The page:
On an Unpublished Faulkner play and The Mousetrap by Agatha Christie

As odd as it sounds, the first “grown-up” work I read as a boy was the play The Mousetrap by Agatha Christie. It took me a long time to complete, the ending came from left field, and I was absorbed by how the dialogue carried the action of the play. From then on, I became a fan of reading plays (and of course watching them when I had a chance) whether it was Christie, Molière, or Chekhov.

While looking at some archived papers of William Faulkner, I was surprised to see a play titled ‘Twixt Cup and Lip, which to my knowledge and that of several Faulkner scholars had never before been published or produced. This one-act play was probably written when Faulkner was a student at Ole Miss and demonstrates a comical and light romantic style. Faulkner’s standing as one of America’s greatest authors of the 20th century is assured thanks to stream of conscious works such as As I Lay Dying and The Sound and the Fury, but it was fun to see a lighter side of the author in a play showcasing swift dialogue and comic timing, something that is also seen to full effect in his short story collections — New Orleans Sketches and Knight’s Gambit. These shorter pieces display his vivid and unforgettable characters, talent for crafting biblical parables in contemporary settings, and distinctive ability to create humor in any situation.

The playwright in Faulkner can be found in some of screenplays, notably The Big Sleep which he adapted from Raymond Chandler’s novel and Ernest Hemingway’s To Have and Have Not. Faulkner’s great ear for dialogue made him a fine screenplay writer; he had the talent to streamline, pace, and create points of interest, which are all essential skills for a great screenplay and film. Authors have an arsenal at their fingertips of techniques, style, plots, and skills that they can use at any given time and one of Faulkner’s talents was his enormous versatility and plays are not easy to to write! It’s a mean effort to transform readers into a world where a lot of the parts readers skip are cut out and you have action through dialogue propelling a story forward quickly. You won’t have a time for many breaks and if you did, you’ll be contemplating what will happen next and most importantly, plays keep writers grounded; you can’t have unrealistic special effects, action scenes, flashbacks or fast forwards rescue a writer who momentarily is at a loss on what needs to happen next!

A few times, I’ve been asked if maybe so this manuscript and some of the other lost works should never have seen the light of day and that if an author didn’t attempt to have something published in their lifetime maybe they’d bristle seeing their work published today. For the past five years, I’ve published unpublished works by John Steinbeck, Tennessee Williams, F. Scott Fitzgerald, James M. Cain, H.G. Wells, and Dashiell Hammett and several others so it’s easy for someone to say that one or two of these authors might if they were alive raise objections to the release of their works. I’ve edited the Strand for 15 years and I can testify that some of the most talented authors I’ve worked with are stern critics of their work and oftentimes an author can’t see the brilliant piece they’ve created and need an editor and publisher to bring their talent to larger audience. Also, unpublished works are curated by our staff and our policy is not to publish just anything by a literary legend but works that will honor their memory and for the past six years and publishing 16 unpublished works I’ve only seen one or two negative reviews from the press. We have had several unpublished manuscripts in our archives and after reading those works we decided to pass on them, since after all publishing a magazine with mass consumer appeals means you need to keep your readers happy and it’s poor form to have the name of a bestselling author or literary legend on your front cover only to disappoint a reader, lose a subscription and worse still have me turn on my computer and receive a nasty email from a customer! If an author ever wished to have their unpublished works suppressed, we would of course respect those wishes, but if none of that proof exists, who can say with certitude that a lost work should remain hidden from millions of fans?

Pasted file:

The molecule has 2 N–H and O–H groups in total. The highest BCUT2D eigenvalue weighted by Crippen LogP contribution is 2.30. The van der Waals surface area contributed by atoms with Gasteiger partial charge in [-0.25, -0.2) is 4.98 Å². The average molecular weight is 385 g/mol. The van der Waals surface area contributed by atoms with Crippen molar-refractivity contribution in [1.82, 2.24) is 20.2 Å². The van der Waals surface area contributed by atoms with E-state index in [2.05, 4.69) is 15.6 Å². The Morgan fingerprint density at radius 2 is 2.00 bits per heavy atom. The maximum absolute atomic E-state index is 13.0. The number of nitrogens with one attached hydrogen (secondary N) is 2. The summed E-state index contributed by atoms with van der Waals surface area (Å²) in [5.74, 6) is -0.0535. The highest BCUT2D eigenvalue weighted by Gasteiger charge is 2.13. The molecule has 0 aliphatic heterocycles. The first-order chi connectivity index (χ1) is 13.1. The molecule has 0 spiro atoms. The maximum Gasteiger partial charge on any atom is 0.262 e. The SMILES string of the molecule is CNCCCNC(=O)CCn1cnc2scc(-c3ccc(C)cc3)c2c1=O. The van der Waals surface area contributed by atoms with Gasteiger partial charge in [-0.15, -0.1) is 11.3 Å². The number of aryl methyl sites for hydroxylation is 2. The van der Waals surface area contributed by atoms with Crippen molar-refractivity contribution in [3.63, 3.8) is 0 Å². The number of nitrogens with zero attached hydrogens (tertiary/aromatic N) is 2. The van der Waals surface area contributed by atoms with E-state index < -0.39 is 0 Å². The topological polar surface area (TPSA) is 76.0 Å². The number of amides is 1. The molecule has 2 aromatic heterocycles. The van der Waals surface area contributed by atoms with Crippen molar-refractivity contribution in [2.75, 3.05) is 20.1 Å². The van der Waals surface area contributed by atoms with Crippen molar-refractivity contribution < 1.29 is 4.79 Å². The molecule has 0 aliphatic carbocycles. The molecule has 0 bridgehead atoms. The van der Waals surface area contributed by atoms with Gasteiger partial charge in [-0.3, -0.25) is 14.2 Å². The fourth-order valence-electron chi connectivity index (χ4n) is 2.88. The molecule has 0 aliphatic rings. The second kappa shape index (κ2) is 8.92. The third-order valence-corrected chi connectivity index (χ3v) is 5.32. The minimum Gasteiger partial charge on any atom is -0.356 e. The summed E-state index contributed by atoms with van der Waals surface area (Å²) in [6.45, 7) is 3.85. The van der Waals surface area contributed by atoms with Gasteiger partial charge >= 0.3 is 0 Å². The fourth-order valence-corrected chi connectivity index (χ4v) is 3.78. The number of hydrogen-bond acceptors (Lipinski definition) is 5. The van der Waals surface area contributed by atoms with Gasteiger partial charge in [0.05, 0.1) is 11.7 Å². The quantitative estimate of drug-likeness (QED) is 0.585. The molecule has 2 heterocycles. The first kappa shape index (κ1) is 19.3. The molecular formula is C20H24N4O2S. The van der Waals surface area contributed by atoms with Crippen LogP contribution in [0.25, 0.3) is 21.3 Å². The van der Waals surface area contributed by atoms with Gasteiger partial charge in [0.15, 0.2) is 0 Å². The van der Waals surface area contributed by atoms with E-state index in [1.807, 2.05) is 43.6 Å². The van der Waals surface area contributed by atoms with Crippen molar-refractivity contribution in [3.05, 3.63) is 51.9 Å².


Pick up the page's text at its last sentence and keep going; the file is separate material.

This venture though is not all about just looking over manuscripts but the key is working with an estate who can share your vision and I’d like to thank Lee Caplin, the executor of the William Faulkner estate, for giving us permission to publish this. Finding lost works by literary legends at times requires lots of red tape, delays and many more odd situations which are frustrating, but working with someone like Lee who was able to push things through in a speedy manner, was always patient with any of my questions, was wonderful and something I won’t forget.

A big thanks as well to the staff at the Albert and Shirley Small Special Collections Library at the University of Virginia for providing me with copies of the play and for all their help and dedication.

I hope publication of this play will inspire some readers to read or reread some of Faulkner’s works. On a recent trip to Chicago, I picked up a copy of Intruder in the Dust and am ordering a few more works by Faulkner. Going through the pages of Intruder in the Dust serves as a reminder as to why Faulkner’s works are timeless classics — his novels and stories have a melodious prose that is seamless, his characters are realistic yet their quirks make them unforgettable, and his multilayered plots have the magic to always keep his readers on their toes.

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